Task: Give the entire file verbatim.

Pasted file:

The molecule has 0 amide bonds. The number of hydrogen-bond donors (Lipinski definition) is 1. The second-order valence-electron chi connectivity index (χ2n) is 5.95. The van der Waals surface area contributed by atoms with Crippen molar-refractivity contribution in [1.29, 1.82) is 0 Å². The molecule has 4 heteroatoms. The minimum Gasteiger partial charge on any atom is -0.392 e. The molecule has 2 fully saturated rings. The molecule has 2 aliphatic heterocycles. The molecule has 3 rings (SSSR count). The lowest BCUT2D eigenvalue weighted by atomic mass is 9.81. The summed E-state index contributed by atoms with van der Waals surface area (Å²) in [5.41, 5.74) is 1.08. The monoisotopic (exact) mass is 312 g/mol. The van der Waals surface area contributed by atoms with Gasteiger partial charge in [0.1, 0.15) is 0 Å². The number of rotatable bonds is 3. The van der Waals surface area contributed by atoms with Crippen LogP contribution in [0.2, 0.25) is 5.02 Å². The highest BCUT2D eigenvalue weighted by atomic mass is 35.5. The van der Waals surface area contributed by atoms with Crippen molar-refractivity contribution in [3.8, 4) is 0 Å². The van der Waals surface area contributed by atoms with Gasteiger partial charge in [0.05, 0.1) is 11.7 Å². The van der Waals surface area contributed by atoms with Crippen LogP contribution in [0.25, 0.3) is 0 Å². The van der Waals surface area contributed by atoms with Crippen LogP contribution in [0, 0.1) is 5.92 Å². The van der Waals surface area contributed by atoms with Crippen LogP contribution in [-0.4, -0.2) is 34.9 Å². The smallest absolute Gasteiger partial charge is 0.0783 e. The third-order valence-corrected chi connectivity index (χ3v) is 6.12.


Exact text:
The molecule has 0 amide bonds. The number of hydrogen-bond donors (Lipinski definition) is 1. The second-order valence-electron chi connectivity index (χ2n) is 5.95. The van der Waals surface area contributed by atoms with Crippen molar-refractivity contribution in [1.29, 1.82) is 0 Å². The molecule has 4 heteroatoms. The minimum Gasteiger partial charge on any atom is -0.392 e. The molecule has 2 fully saturated rings. The molecule has 2 aliphatic heterocycles. The molecule has 3 rings (SSSR count). The lowest BCUT2D eigenvalue weighted by atomic mass is 9.81. The summed E-state index contributed by atoms with van der Waals surface area (Å²) in [5.41, 5.74) is 1.08. The monoisotopic (exact) mass is 312 g/mol. The van der Waals surface area contributed by atoms with Gasteiger partial charge in [0.1, 0.15) is 0 Å². The number of rotatable bonds is 3. The van der Waals surface area contributed by atoms with Crippen LogP contribution in [0.2, 0.25) is 5.02 Å². The highest BCUT2D eigenvalue weighted by atomic mass is 35.5. The van der Waals surface area contributed by atoms with Crippen molar-refractivity contribution in [3.8, 4) is 0 Å². The van der Waals surface area contributed by atoms with Gasteiger partial charge in [0.05, 0.1) is 11.7 Å². The van der Waals surface area contributed by atoms with Crippen LogP contribution in [0.25, 0.3) is 0 Å². The van der Waals surface area contributed by atoms with Crippen LogP contribution in [0, 0.1) is 5.92 Å². The van der Waals surface area contributed by atoms with Crippen LogP contribution in [-0.4, -0.2) is 34.9 Å². The smallest absolute Gasteiger partial charge is 0.0783 e. The third-order valence-corrected chi connectivity index (χ3v) is 6.12.